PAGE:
12 hours in Salt Lake City

Honestly, I can’t say that I’m very impressed. Maybe it’s because I’m exhausted (after waking up at 4:30 this morning and taking a five hour bus ride from Jackson Hole down to Salt Lake City) or maybe because it’s freaking hot here and I’m in jeans and sneakers and have a heavy pack on my shoulders. The first place I found after dropping my bag off at the airport and taking a bus into the city was a sprawling outdoor mall with every retail shop you can imagine and kids playing in a jumping water fountain. Not a good introduction to the city. I found a Starbucks, though, and sipped away my headache with a soy latte. I also did a little research on things to do in Salt Lake City and the #1 attraction, according to Trip Adviser, is the library. I had plenty of time – 12 hours to be exact – before my plane departed at 1:00 am, so I thought I might as well try to find it. I hopped on the Trax, an above-ground train, and went several blocks to where I thought the library was located. After walking a few hundred yards away from the station though, I felt the sweat start to drip down my back and thoughts of the air-conditioned Barnes and Noble back at the mall sounded pretty good. I retraced my steps without finding the library and spent the remainder of my waiting game browsing the shelves.

Once again I have been very bad about updating my adventures and whereabouts. My three week contract in Alaska ended with lots of rain, a massive calving in Tracy Arm, bubble net-feeding humbacks, breaching whales, and a salmon fishing bear who wasn’t very good at fishing. The calving was actually a little frightening. I was out in one of the Zodiacs with a few of the guests and we were viewing the glacier from a safe distance amid floating pieces of ice and harbor seals. But even though we were at a quarter of a mile away, we weren’t prepared for the whole face to come sliding off! I didn’t have my camera out to catch it, but it wouldn’t have done the phenomena justice anyway. After the ice broke off we were faced with a ten foot wave slowly rolling its way towards us. Thank g*d it didn’t break, because then we really would have been in trouble. The only thing we had to worry about was the floating bits and pieces of ice surrounding our Zodiac. Several were quite large and it would not have been good if they rolled over beneath us. We made our retreat from the active glacier swiftly and stealthily, riding out the waves and dodging the ice. I’ll admit that my heart was pumping a little faster than usual. I thought it ironic too, that just a few days earlier the Captain Cook experienced a similar calving and a passenger unfortunately fell and broke her leg. Even though I didn’t get any shots of the calving, our Video Chronicler was out in a Zodiac as well, so he caught the whole even on film and I managed to get a copy of the DVD. It’s just as good on video!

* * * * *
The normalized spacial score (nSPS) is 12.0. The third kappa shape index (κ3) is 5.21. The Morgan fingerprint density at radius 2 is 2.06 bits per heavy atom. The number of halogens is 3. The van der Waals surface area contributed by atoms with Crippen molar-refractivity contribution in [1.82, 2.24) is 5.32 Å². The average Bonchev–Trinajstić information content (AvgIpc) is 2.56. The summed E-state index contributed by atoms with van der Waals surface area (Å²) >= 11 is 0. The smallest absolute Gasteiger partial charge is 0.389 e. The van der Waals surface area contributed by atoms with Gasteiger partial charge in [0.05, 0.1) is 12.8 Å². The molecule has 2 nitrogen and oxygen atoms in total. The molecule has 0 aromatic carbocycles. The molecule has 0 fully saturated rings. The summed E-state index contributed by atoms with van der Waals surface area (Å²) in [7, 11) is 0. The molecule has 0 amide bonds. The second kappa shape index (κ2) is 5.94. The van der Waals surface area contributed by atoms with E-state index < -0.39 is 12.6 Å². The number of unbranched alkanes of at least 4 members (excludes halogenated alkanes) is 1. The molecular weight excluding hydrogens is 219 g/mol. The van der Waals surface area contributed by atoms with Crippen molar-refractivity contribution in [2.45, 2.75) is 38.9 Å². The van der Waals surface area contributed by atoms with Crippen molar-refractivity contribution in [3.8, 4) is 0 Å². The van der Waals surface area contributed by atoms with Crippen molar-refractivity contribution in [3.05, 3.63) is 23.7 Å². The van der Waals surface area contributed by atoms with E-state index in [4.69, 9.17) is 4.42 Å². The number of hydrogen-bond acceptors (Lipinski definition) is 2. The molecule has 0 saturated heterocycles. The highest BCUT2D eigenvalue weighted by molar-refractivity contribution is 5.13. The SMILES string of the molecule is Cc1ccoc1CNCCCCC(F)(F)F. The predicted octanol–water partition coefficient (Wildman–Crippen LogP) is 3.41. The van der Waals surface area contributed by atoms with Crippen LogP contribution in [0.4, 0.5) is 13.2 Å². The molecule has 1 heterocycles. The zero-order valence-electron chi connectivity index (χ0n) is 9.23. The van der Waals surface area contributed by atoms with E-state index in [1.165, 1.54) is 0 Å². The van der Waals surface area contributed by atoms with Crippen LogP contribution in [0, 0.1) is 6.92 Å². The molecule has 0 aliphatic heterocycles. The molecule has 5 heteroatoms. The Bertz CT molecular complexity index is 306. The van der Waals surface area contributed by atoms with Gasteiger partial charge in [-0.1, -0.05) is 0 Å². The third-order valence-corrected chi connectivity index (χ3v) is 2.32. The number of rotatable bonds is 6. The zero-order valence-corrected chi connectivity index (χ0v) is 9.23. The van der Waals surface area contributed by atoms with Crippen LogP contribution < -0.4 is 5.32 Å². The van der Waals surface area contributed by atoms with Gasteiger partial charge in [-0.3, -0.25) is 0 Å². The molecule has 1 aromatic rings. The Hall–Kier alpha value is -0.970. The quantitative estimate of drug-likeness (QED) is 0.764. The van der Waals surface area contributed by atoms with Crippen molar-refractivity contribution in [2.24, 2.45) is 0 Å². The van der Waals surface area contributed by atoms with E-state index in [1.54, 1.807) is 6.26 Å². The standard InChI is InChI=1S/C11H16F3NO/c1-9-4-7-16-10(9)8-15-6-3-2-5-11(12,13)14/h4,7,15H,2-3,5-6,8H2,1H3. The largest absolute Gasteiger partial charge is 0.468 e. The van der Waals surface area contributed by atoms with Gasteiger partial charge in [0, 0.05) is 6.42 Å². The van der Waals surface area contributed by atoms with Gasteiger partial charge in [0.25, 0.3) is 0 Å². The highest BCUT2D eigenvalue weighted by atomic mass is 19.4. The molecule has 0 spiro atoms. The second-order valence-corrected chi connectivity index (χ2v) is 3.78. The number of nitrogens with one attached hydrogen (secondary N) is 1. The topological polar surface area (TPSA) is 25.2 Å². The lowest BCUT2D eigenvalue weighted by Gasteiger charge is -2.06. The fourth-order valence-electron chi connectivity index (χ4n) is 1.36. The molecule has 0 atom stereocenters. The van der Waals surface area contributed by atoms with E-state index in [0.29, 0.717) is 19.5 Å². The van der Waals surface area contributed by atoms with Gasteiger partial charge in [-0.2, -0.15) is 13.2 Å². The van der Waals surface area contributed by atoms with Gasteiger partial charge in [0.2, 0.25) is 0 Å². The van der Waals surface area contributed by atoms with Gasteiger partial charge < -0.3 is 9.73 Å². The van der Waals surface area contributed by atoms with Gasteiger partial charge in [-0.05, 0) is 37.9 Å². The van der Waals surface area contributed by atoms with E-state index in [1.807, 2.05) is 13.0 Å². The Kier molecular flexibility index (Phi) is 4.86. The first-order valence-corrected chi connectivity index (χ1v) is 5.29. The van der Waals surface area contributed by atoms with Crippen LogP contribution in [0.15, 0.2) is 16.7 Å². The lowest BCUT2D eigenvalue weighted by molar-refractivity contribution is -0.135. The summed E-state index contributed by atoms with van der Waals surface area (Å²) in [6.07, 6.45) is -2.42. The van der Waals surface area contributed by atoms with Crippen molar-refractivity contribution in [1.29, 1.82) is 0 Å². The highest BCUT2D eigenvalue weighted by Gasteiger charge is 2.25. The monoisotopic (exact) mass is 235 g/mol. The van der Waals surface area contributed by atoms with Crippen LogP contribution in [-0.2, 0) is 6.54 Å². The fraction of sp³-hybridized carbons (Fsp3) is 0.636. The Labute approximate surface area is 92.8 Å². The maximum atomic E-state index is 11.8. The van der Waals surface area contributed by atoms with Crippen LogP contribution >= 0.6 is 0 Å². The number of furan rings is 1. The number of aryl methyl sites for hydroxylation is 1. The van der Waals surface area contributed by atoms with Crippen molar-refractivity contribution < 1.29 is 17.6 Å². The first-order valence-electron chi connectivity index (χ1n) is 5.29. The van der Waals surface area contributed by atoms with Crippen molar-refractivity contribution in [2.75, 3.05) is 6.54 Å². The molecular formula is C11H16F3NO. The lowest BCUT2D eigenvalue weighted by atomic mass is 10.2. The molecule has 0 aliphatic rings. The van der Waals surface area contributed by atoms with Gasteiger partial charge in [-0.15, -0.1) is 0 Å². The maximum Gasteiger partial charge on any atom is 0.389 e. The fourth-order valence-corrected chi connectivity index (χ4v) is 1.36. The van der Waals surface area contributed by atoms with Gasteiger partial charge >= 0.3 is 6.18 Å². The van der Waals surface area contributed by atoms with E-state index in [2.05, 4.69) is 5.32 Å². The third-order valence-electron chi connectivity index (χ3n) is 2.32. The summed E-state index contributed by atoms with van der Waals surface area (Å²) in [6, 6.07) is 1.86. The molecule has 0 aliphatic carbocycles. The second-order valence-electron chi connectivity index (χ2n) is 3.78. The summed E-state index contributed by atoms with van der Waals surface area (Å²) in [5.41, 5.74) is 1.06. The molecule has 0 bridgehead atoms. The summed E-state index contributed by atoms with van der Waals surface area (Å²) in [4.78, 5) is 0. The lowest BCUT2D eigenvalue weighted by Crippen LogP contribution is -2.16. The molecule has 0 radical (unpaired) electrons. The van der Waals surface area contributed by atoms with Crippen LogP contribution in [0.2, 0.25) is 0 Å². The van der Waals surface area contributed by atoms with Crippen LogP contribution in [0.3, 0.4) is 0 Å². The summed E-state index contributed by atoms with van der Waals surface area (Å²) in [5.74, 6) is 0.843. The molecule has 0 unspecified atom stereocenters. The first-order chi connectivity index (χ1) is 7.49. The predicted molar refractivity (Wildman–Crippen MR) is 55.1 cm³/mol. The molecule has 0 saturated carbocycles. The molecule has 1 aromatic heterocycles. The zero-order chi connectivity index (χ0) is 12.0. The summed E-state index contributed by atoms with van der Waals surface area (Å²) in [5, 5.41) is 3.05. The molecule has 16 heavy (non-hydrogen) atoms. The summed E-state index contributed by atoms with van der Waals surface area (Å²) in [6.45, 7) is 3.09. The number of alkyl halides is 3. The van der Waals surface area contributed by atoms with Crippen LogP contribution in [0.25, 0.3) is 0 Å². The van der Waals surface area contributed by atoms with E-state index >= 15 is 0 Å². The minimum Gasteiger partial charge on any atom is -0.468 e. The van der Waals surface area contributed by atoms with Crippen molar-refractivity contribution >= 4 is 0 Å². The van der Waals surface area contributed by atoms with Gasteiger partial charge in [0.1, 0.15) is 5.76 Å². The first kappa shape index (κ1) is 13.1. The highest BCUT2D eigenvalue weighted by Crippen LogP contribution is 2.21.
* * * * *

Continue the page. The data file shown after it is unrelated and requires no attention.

After saying goodbye to the Bird in Sitka, I flew down to Jackson Hole to visit my brother for a week. I’d never been to Wyoming, so I was excited to explore a new place! Jackson is a cool town, a little touristy for me, but lots going on and some great outdoor activities. Will took me up to Amphitheater Lake, a ten mile hike in Grand Teton National Park, the first day I arrived. It was beautiful and the lakes at the top were spectacular, but I found it a little difficult to breath. 9,700 feet was a little high after just being at sea level for a month! I also went white water rafting on the Snake River, mountain biking down the steep and winding Blacks trail (which resulted in two bloody knees and a major cramp in my side), and a 7 mile hike around Jenny Lake, also in the Grand Teton National Park. I set out on the last hike by myself, but met another couple somewhere along the trail and we formed a group of three. The trail was mainly flat except for a steep climb up to Inspiration Point that looked out over the lake. At the top I wondered what inspiration the view sparked and for whom…

Will had to work at the hospital during the day, but I managed to fill in the hours with yoga classes at Inversion and delicious smoothies at Lotus Cafe, my new favorite restaurant. Lots of vegan options and mostly organic! I also spent quite a bit of time making calls on my phone and writing e-mails back and forth to the patient and ever-so-helpful office staff at Lindblad. My first day in Jackson I received an email saying that there was an opening for the Baltic trip on the National Geographic Explorer! Of course I jumped on it (check out the itinerary!), but the problem was getting a Russian visa and flights in two weeks. I got it (mostly) sorted out though, and all I’m waiting for is my passport to arrive in the mailbox! Then I’ll be off to St. Petersburg Russia, Finland, Estonia, Latvia, Sweden, Poland, Germany, and Denmark on a 15 day cruise! I can’t wait! And I’ll try my best to keep everyone updated on the things I see and the adventures I come across. Not sure what kind of internet service I’ll have though…

Just curious, if you could go anywhere in the world, where would you go and why?  

Swimming? In Alaska?!

Yep. I did. And it wasn’t by accident either! We had a beautiful day at Fox Creek last week – blue sky and warm. After sitting out in the sun for several hours in a black Zodiac with the third mate, watching the kayakers (and rescuing one after he tipped his kayak), I was ready for the polar bear plunge. We had nine kids onboard, and they all wanted to go swimming. So Jen, our expedition leader, loaded them (and me) into a Zodiac and motored us 20 feet away from the ship. One by one we all plunged into the 42 degree water and after surfacing, swam as fast as we could back to the ship and climbed up the fantail ladder. Because the air was warmer than the water, I wasn’t at all cold after getting out of the water. The water, on the other hand, was quite chilly. I didn’t have anyone take my picture the first time, so of course I had to jump in again.